Jackson v. Ayer,
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55 U.S. 525 (1852)
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U.S. Supreme Court
Jackson v. Ayer, 55 U.S. 14 How. 525 525 (1852)
Jackson v. Ayer
55 U.S. (14 How.) 525
Where a warehouseman gave a receipt for wheat which he did not receive, and afterwards the quantity which he actually had was divided amongst the respective depositors, an action of replevin, brought by the assignee of the fictitious receipt could not be maintained when, under it, one of these portions was seized.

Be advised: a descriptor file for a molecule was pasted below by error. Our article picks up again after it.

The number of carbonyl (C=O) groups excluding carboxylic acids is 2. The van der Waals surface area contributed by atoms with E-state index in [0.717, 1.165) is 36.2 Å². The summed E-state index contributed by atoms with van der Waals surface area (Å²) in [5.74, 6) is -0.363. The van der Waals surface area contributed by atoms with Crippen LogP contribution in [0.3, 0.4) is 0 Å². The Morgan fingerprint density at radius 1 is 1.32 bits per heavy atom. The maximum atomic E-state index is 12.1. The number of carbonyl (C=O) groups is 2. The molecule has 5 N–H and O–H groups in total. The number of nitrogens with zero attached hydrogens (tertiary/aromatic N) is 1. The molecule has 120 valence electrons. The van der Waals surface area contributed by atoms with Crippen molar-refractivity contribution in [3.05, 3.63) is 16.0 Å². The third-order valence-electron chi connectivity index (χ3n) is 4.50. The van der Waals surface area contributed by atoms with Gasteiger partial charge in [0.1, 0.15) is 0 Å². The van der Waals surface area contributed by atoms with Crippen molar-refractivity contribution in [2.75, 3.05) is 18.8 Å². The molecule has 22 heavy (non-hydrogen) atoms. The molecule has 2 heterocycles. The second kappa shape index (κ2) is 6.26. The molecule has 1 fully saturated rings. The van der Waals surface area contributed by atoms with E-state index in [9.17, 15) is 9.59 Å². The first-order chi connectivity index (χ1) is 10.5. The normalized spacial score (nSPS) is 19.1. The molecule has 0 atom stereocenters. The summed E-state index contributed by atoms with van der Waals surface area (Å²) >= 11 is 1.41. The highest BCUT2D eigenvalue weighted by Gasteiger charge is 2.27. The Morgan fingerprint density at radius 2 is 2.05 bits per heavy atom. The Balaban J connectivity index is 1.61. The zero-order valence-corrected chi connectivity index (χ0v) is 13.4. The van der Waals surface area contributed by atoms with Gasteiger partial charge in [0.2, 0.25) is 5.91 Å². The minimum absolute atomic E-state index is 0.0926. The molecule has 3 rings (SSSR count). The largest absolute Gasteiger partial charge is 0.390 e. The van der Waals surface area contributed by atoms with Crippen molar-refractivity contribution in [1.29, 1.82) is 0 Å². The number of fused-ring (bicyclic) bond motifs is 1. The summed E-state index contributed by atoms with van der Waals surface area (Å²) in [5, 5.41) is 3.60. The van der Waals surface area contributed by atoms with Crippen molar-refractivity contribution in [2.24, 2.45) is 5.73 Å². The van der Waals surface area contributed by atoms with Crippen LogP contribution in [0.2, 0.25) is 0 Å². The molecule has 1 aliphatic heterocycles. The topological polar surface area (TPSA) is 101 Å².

Evidence offered to show that the wheat in question was assigned to the defendant was objected to by the plaintiff in the replevin, but such objection was properly overruled. The plaintiff had shown no title in himself.
So also, evidence was admissible to show that the receiver of the fictitious certificate had never deposited any wheat in the warehouse.
The defendants in this case were the assignees of the original warehouseman, and were not responsible, unless it could be shown that wheat was deposited which had come into their possession.
The facts are stated in the opinion of the Court.